Imagine a future where individuals stationed on the moon will be able to scoop up a bunch of moon rock, pour it into a machine, and print out an object they need. Such was an idea presented by Washington State University researchers, who used imitation moon rock in combination with a 3D printer to create objects. While it still has a long way to go, they successfully created three cylinders.
WSU researcher Amit Bandyopadhyay and his fellow colleagues utilized a synthetic form of regolith, which is more commonly known as moon rock, in the experiment. The regolith was added to the 3D printer, where it was melted and used to create the cylinders featured above. This could eventually be used to create needed parts or to perform repairs on the lunar landscape.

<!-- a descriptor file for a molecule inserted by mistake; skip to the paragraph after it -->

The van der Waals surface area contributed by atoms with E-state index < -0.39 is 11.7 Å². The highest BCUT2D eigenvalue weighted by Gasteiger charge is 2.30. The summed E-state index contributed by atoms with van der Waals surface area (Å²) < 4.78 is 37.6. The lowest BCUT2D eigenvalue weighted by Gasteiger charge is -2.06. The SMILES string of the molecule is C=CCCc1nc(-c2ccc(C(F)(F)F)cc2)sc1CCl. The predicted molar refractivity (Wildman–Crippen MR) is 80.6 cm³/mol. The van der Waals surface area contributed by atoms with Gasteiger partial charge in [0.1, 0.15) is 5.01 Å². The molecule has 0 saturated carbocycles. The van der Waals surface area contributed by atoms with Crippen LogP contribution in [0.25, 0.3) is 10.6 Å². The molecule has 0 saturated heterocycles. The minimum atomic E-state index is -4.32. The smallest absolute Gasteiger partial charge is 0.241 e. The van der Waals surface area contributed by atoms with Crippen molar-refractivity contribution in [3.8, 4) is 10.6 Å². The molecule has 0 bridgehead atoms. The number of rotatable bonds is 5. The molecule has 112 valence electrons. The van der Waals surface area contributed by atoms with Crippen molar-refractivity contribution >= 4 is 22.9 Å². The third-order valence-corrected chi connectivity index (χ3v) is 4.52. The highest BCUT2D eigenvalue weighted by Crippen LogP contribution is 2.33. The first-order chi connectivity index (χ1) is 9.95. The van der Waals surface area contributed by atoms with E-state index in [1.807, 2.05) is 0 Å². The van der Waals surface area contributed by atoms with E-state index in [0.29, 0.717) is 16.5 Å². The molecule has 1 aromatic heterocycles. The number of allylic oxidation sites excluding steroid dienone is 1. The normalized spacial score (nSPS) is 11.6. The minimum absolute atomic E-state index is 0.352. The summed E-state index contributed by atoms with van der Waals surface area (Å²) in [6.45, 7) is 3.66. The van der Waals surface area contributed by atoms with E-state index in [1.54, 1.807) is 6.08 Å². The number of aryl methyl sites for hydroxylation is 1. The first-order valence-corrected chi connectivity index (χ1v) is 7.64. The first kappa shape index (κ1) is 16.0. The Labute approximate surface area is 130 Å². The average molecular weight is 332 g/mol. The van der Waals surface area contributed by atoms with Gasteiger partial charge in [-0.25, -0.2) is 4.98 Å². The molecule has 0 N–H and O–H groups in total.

Said Bandyopadhyay in an interview with NBC News: "The other option is we can actually weld a joint using local material. You may have a good-looking piece in your hand but good for nothing in terms of properties, or you can print something so that it can be functionally useful." You can hear the rest of what he has to say in the video above.
Although for now the idea is little more than a future-minded concept, it could one day prove essential for colonies on the moon. Whereas having materials on-hand for needed objects and repairs would be both incredibly expensive and impractical, moon rock is as plentiful as sand on the beach. By eliminating the need for materials, wait times for material shipments would be a non-issue, and repairs could be made ASAP.